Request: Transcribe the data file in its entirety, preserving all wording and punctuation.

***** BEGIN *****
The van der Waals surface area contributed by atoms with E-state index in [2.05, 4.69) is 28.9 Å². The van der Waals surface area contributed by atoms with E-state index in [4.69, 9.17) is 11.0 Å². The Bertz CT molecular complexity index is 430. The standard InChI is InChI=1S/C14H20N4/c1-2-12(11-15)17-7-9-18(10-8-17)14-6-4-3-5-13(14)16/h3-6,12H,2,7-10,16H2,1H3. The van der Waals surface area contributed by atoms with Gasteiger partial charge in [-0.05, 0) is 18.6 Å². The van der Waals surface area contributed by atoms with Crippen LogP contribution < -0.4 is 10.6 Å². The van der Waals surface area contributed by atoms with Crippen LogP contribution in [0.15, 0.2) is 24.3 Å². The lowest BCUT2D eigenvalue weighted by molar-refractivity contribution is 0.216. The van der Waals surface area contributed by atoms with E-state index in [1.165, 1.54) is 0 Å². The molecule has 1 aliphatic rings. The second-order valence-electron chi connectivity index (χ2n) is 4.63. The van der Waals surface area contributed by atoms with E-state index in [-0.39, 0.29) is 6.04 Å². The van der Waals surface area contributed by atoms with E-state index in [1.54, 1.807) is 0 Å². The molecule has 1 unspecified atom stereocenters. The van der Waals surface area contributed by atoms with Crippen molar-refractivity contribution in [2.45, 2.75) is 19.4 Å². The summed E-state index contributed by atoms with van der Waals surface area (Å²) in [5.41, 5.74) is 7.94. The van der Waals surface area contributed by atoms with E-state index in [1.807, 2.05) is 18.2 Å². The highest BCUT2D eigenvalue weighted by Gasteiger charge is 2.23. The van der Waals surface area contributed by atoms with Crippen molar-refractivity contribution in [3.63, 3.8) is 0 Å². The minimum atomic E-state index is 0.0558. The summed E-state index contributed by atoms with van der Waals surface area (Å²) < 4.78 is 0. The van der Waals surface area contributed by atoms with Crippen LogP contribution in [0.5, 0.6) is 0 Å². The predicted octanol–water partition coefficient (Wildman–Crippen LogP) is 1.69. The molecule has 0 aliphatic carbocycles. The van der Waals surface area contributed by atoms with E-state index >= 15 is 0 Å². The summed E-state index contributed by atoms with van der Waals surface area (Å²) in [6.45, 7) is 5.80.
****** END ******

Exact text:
The van der Waals surface area contributed by atoms with E-state index in [2.05, 4.69) is 28.9 Å². The van der Waals surface area contributed by atoms with E-state index in [4.69, 9.17) is 11.0 Å². The Bertz CT molecular complexity index is 430. The standard InChI is InChI=1S/C14H20N4/c1-2-12(11-15)17-7-9-18(10-8-17)14-6-4-3-5-13(14)16/h3-6,12H,2,7-10,16H2,1H3. The van der Waals surface area contributed by atoms with Gasteiger partial charge in [-0.05, 0) is 18.6 Å². The van der Waals surface area contributed by atoms with Crippen LogP contribution < -0.4 is 10.6 Å². The van der Waals surface area contributed by atoms with Crippen LogP contribution in [0.15, 0.2) is 24.3 Å². The lowest BCUT2D eigenvalue weighted by molar-refractivity contribution is 0.216. The van der Waals surface area contributed by atoms with E-state index in [1.165, 1.54) is 0 Å². The molecule has 1 aliphatic rings. The second-order valence-electron chi connectivity index (χ2n) is 4.63. The van der Waals surface area contributed by atoms with E-state index in [-0.39, 0.29) is 6.04 Å². The van der Waals surface area contributed by atoms with E-state index in [1.54, 1.807) is 0 Å². The molecule has 1 unspecified atom stereocenters. The van der Waals surface area contributed by atoms with Crippen molar-refractivity contribution in [2.45, 2.75) is 19.4 Å². The summed E-state index contributed by atoms with van der Waals surface area (Å²) in [5.41, 5.74) is 7.94. The van der Waals surface area contributed by atoms with E-state index in [1.807, 2.05) is 18.2 Å². The highest BCUT2D eigenvalue weighted by Gasteiger charge is 2.23. The van der Waals surface area contributed by atoms with Crippen molar-refractivity contribution in [3.63, 3.8) is 0 Å². The minimum atomic E-state index is 0.0558. The summed E-state index contributed by atoms with van der Waals surface area (Å²) < 4.78 is 0. The van der Waals surface area contributed by atoms with Crippen LogP contribution in [0.5, 0.6) is 0 Å². The predicted octanol–water partition coefficient (Wildman–Crippen LogP) is 1.69. The molecule has 0 aliphatic carbocycles. The van der Waals surface area contributed by atoms with E-state index >= 15 is 0 Å². The summed E-state index contributed by atoms with van der Waals surface area (Å²) in [6.45, 7) is 5.80.